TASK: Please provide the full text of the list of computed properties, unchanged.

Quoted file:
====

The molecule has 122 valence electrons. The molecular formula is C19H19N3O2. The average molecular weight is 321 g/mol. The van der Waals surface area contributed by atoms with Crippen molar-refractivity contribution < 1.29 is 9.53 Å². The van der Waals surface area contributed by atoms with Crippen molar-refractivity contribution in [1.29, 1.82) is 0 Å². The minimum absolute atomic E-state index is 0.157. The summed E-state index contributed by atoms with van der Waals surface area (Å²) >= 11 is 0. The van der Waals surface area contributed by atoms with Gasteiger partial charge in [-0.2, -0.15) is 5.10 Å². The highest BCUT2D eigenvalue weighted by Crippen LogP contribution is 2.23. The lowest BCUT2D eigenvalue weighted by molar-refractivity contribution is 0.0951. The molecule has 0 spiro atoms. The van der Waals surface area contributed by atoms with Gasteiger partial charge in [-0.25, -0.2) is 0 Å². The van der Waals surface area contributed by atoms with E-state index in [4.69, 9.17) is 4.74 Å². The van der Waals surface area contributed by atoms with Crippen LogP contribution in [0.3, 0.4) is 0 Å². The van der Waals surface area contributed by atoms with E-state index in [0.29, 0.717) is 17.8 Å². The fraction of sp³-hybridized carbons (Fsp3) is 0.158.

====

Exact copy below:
The molecule has 122 valence electrons. The molecular formula is C19H19N3O2. The average molecular weight is 321 g/mol. The van der Waals surface area contributed by atoms with Crippen molar-refractivity contribution < 1.29 is 9.53 Å². The van der Waals surface area contributed by atoms with Crippen molar-refractivity contribution in [1.29, 1.82) is 0 Å². The minimum absolute atomic E-state index is 0.157. The summed E-state index contributed by atoms with van der Waals surface area (Å²) >= 11 is 0. The van der Waals surface area contributed by atoms with Gasteiger partial charge in [-0.2, -0.15) is 5.10 Å². The highest BCUT2D eigenvalue weighted by Crippen LogP contribution is 2.23. The lowest BCUT2D eigenvalue weighted by molar-refractivity contribution is 0.0951. The molecule has 0 spiro atoms. The van der Waals surface area contributed by atoms with Gasteiger partial charge in [-0.25, -0.2) is 0 Å². The van der Waals surface area contributed by atoms with E-state index in [4.69, 9.17) is 4.74 Å². The van der Waals surface area contributed by atoms with Crippen LogP contribution in [0.3, 0.4) is 0 Å². The van der Waals surface area contributed by atoms with E-state index in [0.29, 0.717) is 17.8 Å². The fraction of sp³-hybridized carbons (Fsp3) is 0.158.